Tuesday, April 23, 2013

The Role of Platelets in Defense against Malaria

Platelets are normal constituents of the blood.  They play a fundamental role in blood clotting, but have been shown to play other more diverse functions.  For example, it has been well established that platelets impede the growth of the malaria parasite, Plasmodium falciparum.  The malaria parasite enters the bloodstream following the bite of its carrier, the female anopheles mosquito.  Once circulating in the bloodstream, the parasite preferentially invades circulating red blood cells.  Platelets bind to parasitized cells and kill the parasites within.  This has been amply demonstrated in studies with mice – normally resistant to infection – that have been purposefully depleted of platelets.  These mice invariably die of infection.  It has also been shown, that this property of platelets is independent of species – platelets derived from mice or humans exert the same effect in either host.  In addition, platelets seemed to bind to both infected and non-infected cells, but have a marked preference for infected red cells. 

Although this capability of platelets has been well established, the actual molecular mechanism underlying this function has not been fully demonstrated.  Dr. Brendan J. McMorran and his colleagues from the Australian School of Advanced Medicine in Macquarie University, Sydney Australia and the Menzies Research Institute Tasmania University, Hobart, Australia have made a significant contribution to the understanding of the mechanism involved.

From their work, they have shown that platelet factor 4 (PF4) together with the Duffy-antigen receptor (Fy) are necessary for the platelet-mediated eradication of the Plasmodium falciparum parasite.  Furthermore, they have shown that upon the binding of platelets to the parasitized red blood cell, PF4 is released and that it is this protein that is responsible for the killing of the parasites residing within the infected red blood cells.  In order for PF4 to exert its effect, Fy needs to be present; it is Fy that selectively binds to PF4.  It has also been shown that those individuals that have a genetic anomaly that undermines the expression of Fy are devoid of the protection against the parasite provided by platelets.

These findings help to elucidate the role that platelets play in the defense against parasitic infections.  Uncovering the underlying mechanism for such a defense may prove to be invaluable in combating malaria - a disease that has a devastating impact on a significant portion of the world’s population.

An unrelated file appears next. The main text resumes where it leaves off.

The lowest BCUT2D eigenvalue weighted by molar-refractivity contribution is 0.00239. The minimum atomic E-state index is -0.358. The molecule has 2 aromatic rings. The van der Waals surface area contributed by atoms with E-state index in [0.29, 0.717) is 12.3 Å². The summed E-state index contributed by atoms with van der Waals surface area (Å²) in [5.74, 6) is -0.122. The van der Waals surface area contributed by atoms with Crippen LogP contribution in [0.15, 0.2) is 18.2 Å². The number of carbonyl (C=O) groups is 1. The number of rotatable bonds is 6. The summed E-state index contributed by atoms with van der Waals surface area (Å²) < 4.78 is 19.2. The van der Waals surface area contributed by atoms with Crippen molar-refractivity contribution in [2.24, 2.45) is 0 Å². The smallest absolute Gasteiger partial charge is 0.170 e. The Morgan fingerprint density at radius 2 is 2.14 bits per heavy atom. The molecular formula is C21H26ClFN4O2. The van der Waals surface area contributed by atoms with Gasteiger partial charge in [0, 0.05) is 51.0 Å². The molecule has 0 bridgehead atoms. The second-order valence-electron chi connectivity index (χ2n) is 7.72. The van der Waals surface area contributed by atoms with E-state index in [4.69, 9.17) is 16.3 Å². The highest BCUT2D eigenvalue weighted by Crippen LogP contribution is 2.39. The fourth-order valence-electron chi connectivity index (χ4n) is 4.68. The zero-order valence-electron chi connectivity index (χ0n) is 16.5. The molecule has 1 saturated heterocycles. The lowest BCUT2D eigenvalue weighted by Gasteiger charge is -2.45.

Friday, April 5, 2013

DNA Supercoils

The structure of DNA is ordinarily represented as a double helix.  In fact, functional DNA found within cells has an additional level of complexity – the double helix also twists upon itself resulting in “extended intertwined loops” called plectonemes.  Since it is well established that there is close and necessary relationship between structure and function in the biological realm, it is of immense scientific interest to understand the dynamics of this supercoiling property.

DNA, of course, possesses the blueprint upon which life is based – it contains the information that is used to construct the structural and enzymatic proteins that are essential for life.  In order to fulfill its role successfully, the genomic processes depend upon exquisite and precise mechanisms to control the expression of genes.  Furthermore, since the complex structure of DNA involving supercoils plays a pivotal role in these control mechanisms, it would be of interest to understand the dynamics of the individual plectonemes.

Current understanding of supercoiling suggests that this phenomenon is caused by the movement of proteins along the path of the DNA molecule.  This movement produces perturbations in the DNA structure causing the DNA to twist or writhe- the coiling of the DNA around itself.  The overall impact of these conformational changes induces both local and global effects.

A locally-derived distortion or destabilization of the DNA can alter transcription – the process by which the information contained in genes is transcribed to messenger RNA (m-RNA) – or induce binding to the DNA.  A global change in the overall conformation of DNA can bring distant sections of the DNA together resulting in genetic recombination.

Heretofore, it has proved to be an immense technological problem to study the actual dynamics of supercoiling since analysis has relied, almost exclusively, upon static imaging.  Dr. M.T.J. van Loenhout and his colleagues from the Delft University of Technology, Department of Bionanoscience, Kavti Institute of Nanoscience in Delft Netherlands have overcome this obstacle by designing what they refer to as, “single-molecule magnetic tweezers.”  With this new analytical tool, they have been able to study the real-time dynamics of individual plectonemes.

Van Loenhout and his co-workers have found that plectonemes move along the DNA by simple diffusion or what they refer to as, “fast hopping” that enables long range plectoneme displacement.  These conclusions as to the nature of the supercoiling of DNA are extremely important for they help elucidate the dynamics of a process that is fundamental to the nature of DNA within living cells.